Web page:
SU WENXIANGBeijing Fog, 2015, video, 4 min. Courtesy Yallay Gallery, Hong Kong.

SU WENXIANGBeijing Fog, 2015, video, 4 min. Courtesy Yallay Gallery, Hong Kong.

Vapor and Dust: An Exhibition by Su Wenxiang + Xu Qu

Yallay Gallery
Hong Kong China

The words “vapor” and “dust” might not be the first things one thinks of upon entering Hong Kong’s Yallay Gallery and seeing their current exhibition, which is named after these two terms. Located within the up-and-coming art district of Wong Chuk Hang, on the south side of the island, one must snake through crates upon lorries upon industrial buildings to reach the gallery; and when crammed into a small rusty elevator, one almost wonders if this is all a lead up to the premise of the exhibition. However, after entering the gallery, one immediately sees that the space is clinically white, and the exhibited works are surprisingly colorful. At first sight, Su Wenxiang’s “Gray Series” (2015) seems hardly gray at all, and Xu Qu’s paintings in “Currency Wars” (2014) harshly stare back at the viewer with their bold, defined lines.

Everything about the exhibition seems a little unexpected; Su works almost exclusively in performance, film and photography, whilst Xu is best known for his conceptual sculptures and installations. Yet unlike what we are used to seeing from the artists, the majority of works on display are paintings. Thus—perhaps out of familiarity and comfort—I found myself instantly drawn to the one video installation in the exhibition: Su’s Beijing Fog (2015). The single-channel video has no narrative, and it is simply a compilation of shots showing the Beijing cityscape on its haziest days. Through the artist’s use of various viewpoints—as seen in footage shot from a moving car, an elevator inside a skyscraper and the side of the road—and the choice of filming in black and white, the hectic city of Beijing is transformed into a flat and still landscape. Here, Su emphasizes the power and influence that “vapor” and “dust” have on the world, thus pointing to the absolute absurdity of our living situation.

Despite Beijing Fog not being the introductory piece of the exhibition, it serves as a helpful tool in understanding the other works in the show. Su’s “Gray Series” consists of two sets of paintings that are differentiated by their individual production processes: one is made with a single paint commonly used for automobiles; and the other is created by mixing a number of various colors. Similar to Beijing Fog, these paintings contain no story, focusing on the one color that each piece is comprised of. Gray – Rosso Madera, a work from the former series of paintings, initially seems to just be of a red palette, but a closer observation reveals a vast mix of white, black and gray hues within the crimson automotive paint. Taking a step back, the work suddenly feels overshadowed by a dark and almost dirty tone. This notion is further emphasized by the use of the automotive paint itself—which is seemingly referring to the gray “vapor” or smog that is created by the vehicles that the medium is originally intended for. In his other set of works from the “Gray Series,” we see that the original colors Su has created are overcast with a dark tint. In Grey 2015.5.14 – 1, colors such as “azo pink,” “iridescent precious gold,” and “primary yellow” are combined to create a violet canvas, which, however, is pervaded with a dullness and stillness reminiscent of that in Beijing Fog.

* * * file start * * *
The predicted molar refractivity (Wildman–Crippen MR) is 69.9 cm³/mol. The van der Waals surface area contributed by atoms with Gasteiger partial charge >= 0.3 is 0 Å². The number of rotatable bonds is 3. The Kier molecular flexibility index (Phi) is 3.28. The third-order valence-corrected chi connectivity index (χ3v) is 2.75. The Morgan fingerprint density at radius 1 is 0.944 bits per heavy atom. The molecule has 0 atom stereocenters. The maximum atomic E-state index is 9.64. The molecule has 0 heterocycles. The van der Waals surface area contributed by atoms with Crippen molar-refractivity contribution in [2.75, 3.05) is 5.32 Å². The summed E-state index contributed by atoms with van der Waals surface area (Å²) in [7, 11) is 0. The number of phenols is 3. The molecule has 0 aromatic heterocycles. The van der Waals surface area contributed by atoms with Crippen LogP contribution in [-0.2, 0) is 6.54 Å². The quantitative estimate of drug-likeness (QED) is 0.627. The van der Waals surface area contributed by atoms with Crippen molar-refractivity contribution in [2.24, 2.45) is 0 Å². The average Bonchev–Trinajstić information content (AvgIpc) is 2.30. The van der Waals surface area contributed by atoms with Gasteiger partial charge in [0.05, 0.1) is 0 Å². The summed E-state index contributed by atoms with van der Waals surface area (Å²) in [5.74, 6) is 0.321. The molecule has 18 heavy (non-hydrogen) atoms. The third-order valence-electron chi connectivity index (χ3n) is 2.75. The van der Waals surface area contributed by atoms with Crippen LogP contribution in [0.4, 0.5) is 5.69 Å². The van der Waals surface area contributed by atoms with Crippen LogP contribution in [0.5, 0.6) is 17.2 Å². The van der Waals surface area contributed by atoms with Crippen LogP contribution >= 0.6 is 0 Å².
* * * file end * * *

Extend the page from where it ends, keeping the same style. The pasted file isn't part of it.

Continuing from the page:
XU QUCurrency War Series Oman 100 (New), 2014, acrylic on canvas, 158 × 150 cm. Courtesy Yallay Gallery, Hong Kong.

XU QUCurrency War Series Oman 100 (Old), 2014, acrylic on canvas, 158 × 150 cm. Courtesy Yallay Gallery, Hong Kong.

Unlike Su’s work, which abstracts itself from the subjects it is based on, Xu’s work zooms into the minute details of its motif. In his “Currency War Series,” Xu magnifies and enlarges small sections of various old and new currency notes, re-appropriating their anti-counterfeiting designs as abstract paintings. Yet more than anything, the pairings of old and new currencies from their respective countries makes evident the effects of time on the carefully designed representation of a nation. In Currency War Series: Oman 100 (New) and Currency War Series: Oman 100 (Old), for example, we see the country’s currency transition from the old version, with its strong pattern of defined separation of lines shapes and colors, to the new iteration—a bleached and blurred version of its previous self.

Despite the “Currency War Series” taking the majority of Xu’s space in the exhibition, it is another work of his titled Lineament (Laocoon) (2015) that really captures the viewer’s attention. Vastly different from the rest of his displayed works, Lineament (Laocoon) is a piece that is conceptually between a sculpture and a drawing. Xu uses gold- and bronze-colored metal to render the ancient Roman marble sculpture Laocoön and His Sons. Despite appearing strong and almost indestructible, the metal used for Xu’s work is brass—a relatively soft material that is easy to cast, but susceptible to tarnish. The apparent visual paradox of the work—which acts as an allegory of the force and effect of “vapor” and “dust,” as well as the absurdity of their destructive capabilities—strongly reflects the exhibition as a whole, with the outwardly simple selection of works providing an unlikely but powerful discussion on the destruction caused by modern society.

Installation view of “Vapor and Dust” at Yallay Gallery, Hong Kong. Courtesy Yallay Gallery. 

“Vapor and Dust: An Exhibition by Su Wenxiang & Xu Qu” is on view at Yallay Gallery, Hong Kong, until July 10, 2015.